health day reporter
THURSDAY, July 28, 2022 (HealthDay News) — While the herpes virus that causes lip lesions is common today, it’s been difficult for scientists to find traces of it among ancient remains.
Now, researchers report that they have discovered and sequenced four ancient herpes virus genomes for the first time.
What did they find?
It appears that most cases of herpes in ancient times may have been transmitted “vertically”, from infected mother to newborn, rather than by kissing, a custom first seen in South Asia and which may have subsequently migrated to Europe.
“The world has seen COVID-19 mutate at a rapid pace over weeks and months. A virus like herpes evolves on a much larger timescale,” explained study co-lead author Dr Charlotte Houldcroft, from the Department of Genetics at the University of Cambridge, England.
“Facial herpes hides in its host for life and is only transmitted by oral contact, so mutations occur slowly over centuries and millennia. We need to carry out in-depth investigations to understand how viruses to DNA like this are evolving,” Houldcroft said in a Cambridge press release. “Previously, herpes genetic data only dates back to 1925.”
The herpes simplex virus-1 (HSV-1) strain, the modern day facial herpes that infects 3.7 billion people worldwide, first emerged about 5,000 years ago, after Bronze Age migrations to Europe from the steppe grasslands of Eurasia, the researchers said. . But herpes has a history dating back millions of years and it infects several species.
“We sifted through ancient DNA samples from around 3,000 archaeological finds and only obtained four cases of herpes,” said study co-lead author Dr Meriam Guellil. , from the Genomics Institute of the University of Tartu in Estonia.
The researchers extracted viral DNA from the roots of the teeth of infected individuals. Herpes often flares up in oral infections and these ancient corpses included two people with gum disease and one who smoked tobacco.
Individuals lived at different times over a period of a thousand years. They included an adult male discovered in Russia’s Ural Mountains region. He lived in the Iron Age, about 1,500 years ago.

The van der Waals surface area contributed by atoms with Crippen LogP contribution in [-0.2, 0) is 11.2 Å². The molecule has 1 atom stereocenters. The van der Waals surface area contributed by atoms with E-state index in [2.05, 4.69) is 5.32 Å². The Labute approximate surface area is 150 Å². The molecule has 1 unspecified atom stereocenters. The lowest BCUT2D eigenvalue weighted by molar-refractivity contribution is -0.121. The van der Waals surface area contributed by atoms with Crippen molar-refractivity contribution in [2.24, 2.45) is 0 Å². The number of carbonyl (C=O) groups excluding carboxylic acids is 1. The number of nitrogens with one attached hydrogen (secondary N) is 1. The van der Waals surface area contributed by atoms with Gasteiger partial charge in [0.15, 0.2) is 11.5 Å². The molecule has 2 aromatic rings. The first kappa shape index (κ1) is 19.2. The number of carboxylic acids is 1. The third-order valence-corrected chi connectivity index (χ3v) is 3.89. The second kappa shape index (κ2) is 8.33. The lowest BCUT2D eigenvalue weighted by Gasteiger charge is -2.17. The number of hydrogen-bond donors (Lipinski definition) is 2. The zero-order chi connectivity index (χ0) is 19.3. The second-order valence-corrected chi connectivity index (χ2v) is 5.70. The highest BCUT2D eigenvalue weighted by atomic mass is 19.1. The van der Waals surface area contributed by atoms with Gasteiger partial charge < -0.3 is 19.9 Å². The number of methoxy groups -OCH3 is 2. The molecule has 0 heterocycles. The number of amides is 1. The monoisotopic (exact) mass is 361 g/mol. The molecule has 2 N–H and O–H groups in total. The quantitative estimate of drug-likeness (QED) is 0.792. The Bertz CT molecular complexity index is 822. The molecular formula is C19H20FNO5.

Two other samples were found near Cambridge. It was a woman from an ancient Anglo-Saxon cemetery a few miles south of town, dating from the 6th to 7th centuries. The other was a young adult male from the late 14th century. He was buried in the grounds of the Cambridge Medieval Charity Hospital and had suffered from what researchers called “terrible” dental abscesses.
The fourth sample came from a young adult male excavated in Holland. They may have surmised that he had been an avid clay pipe smoker, probably massacred by a French attack on his village by the Rhine in 1672.
“By comparing ancient DNA with herpes samples from the 20th century, we were able to analyze the differences and estimate a mutation rate and, therefore, a timeline for the evolution of the virus,” the co-author said. principal of the study, Dr. Lucy van Dorp, of the University. College London Institute of Genetics.
According to the study’s co-lead author, Dr. Christiana Scheib, “Every species of primate has some form of herpes, so we assume it’s been with us since our own species left Africa.” Scheib is a Research Fellow at St. John’s College, University of Cambridge, and Head of the Ancient DNA Laboratory at the University of Tartu.
“However, something happened about 5,000 years ago that allowed one strain of herpes to overtake all others, possibly an increase in transmissions, which could have been linked to kissing,” noted Scheib.
The World Health Organization estimates that two-thirds of the world’s population under the age of 50 now carry HSV-1. Although mostly uncomfortable, it can be dangerous in combination with sepsis or COVID-19.
“Only genetic samples that are hundreds or even thousands of years old will allow us to understand how DNA viruses such as herpes and monkeypox, as well as our own immune systems, adapt to each other,” Houldcroft said.
The research team hopes to investigate even older infections. “Neanderthal herpes is my next mountain to climb,” Scheib said.
The results were published July 27 in the journal Scientists progress .
The World Health Organization has more on herpes.
SOURCE: University of Cambridge, press release, July 27, 2022